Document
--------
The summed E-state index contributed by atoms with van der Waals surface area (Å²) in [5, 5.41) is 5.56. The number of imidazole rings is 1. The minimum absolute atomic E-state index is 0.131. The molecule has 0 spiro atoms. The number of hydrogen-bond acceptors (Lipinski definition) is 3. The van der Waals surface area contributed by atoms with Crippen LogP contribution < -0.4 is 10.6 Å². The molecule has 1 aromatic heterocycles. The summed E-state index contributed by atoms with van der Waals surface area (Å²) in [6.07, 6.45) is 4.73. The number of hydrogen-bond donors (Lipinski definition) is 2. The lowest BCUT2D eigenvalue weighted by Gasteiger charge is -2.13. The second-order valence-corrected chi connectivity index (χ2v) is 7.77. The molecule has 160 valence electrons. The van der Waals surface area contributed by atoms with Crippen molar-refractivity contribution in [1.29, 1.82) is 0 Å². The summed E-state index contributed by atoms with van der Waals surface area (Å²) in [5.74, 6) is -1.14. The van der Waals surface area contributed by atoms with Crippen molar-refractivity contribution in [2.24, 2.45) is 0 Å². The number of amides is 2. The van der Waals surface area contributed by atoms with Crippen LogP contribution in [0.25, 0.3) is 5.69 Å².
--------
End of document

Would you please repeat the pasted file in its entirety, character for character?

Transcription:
The summed E-state index contributed by atoms with van der Waals surface area (Å²) in [5, 5.41) is 5.56. The number of imidazole rings is 1. The minimum absolute atomic E-state index is 0.131. The molecule has 0 spiro atoms. The number of hydrogen-bond acceptors (Lipinski definition) is 3. The van der Waals surface area contributed by atoms with Crippen LogP contribution < -0.4 is 10.6 Å². The molecule has 1 aromatic heterocycles. The summed E-state index contributed by atoms with van der Waals surface area (Å²) in [6.07, 6.45) is 4.73. The number of hydrogen-bond donors (Lipinski definition) is 2. The lowest BCUT2D eigenvalue weighted by Gasteiger charge is -2.13. The second-order valence-corrected chi connectivity index (χ2v) is 7.77. The molecule has 160 valence electrons. The van der Waals surface area contributed by atoms with Crippen molar-refractivity contribution in [1.29, 1.82) is 0 Å². The summed E-state index contributed by atoms with van der Waals surface area (Å²) in [5.74, 6) is -1.14. The van der Waals surface area contributed by atoms with Crippen molar-refractivity contribution in [2.24, 2.45) is 0 Å². The number of amides is 2. The van der Waals surface area contributed by atoms with Crippen LogP contribution in [0.25, 0.3) is 5.69 Å².